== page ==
Consider functions Foo() and Bar(). Foo() calls Bar(). If I recorded the time at the entry and exit points Foo() and calculated the duration, I would include the execution time of Bar()s in Foo()s. I want to know what time exactly does and only does Foo() take. So on top of recording the entry and exit time, I also have an offset amount. This amount is deducted by every profiled function call.

I use a stack to find out the matching entry and exit records of each function call. The total elapsed time and the execution time (offset by duration of function calls in the function) are then calculated. Each duration is put in a CMap with keys of the function names. Note that since all function names by the directive __FUNCTION__ are constant strings. There is no need to copy/delete the char pointers.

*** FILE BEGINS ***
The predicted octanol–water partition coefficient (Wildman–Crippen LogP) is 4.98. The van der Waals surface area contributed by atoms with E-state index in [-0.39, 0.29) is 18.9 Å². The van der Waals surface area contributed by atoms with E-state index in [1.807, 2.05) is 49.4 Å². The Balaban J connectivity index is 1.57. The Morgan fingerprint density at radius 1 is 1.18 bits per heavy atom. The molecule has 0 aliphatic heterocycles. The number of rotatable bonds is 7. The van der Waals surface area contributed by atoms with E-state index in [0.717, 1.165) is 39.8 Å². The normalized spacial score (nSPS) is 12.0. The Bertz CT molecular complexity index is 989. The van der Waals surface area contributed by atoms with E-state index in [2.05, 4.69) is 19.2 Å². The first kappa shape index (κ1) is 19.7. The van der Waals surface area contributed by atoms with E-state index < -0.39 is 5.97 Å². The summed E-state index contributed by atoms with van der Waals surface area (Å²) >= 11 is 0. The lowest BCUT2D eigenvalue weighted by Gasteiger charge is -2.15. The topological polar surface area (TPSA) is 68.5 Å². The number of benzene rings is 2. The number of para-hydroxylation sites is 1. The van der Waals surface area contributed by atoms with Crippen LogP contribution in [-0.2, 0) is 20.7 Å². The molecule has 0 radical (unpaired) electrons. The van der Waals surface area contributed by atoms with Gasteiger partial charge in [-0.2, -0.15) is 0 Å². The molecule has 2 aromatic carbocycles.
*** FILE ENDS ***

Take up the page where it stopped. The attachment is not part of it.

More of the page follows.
Usage

Just add profile.cpp and profile.h in your project. Include “profile.h” and put the macro “PP” at the very beginning of each function to be profiled. At the end of your program, call CProfiler::ExportProf(). A CSV file will be saved under the application directory. The demo project is commented and should be very straight-forward. In the demo project, functions in the class CProfTest are to be profiled.

This is the first time I have posted an article here. I just hope I haven’t broken too many rules. Any criticism and/or feedback is equally welcome.

Update Nov 30, 2006

Thanks to eTurtle and yarp's posts.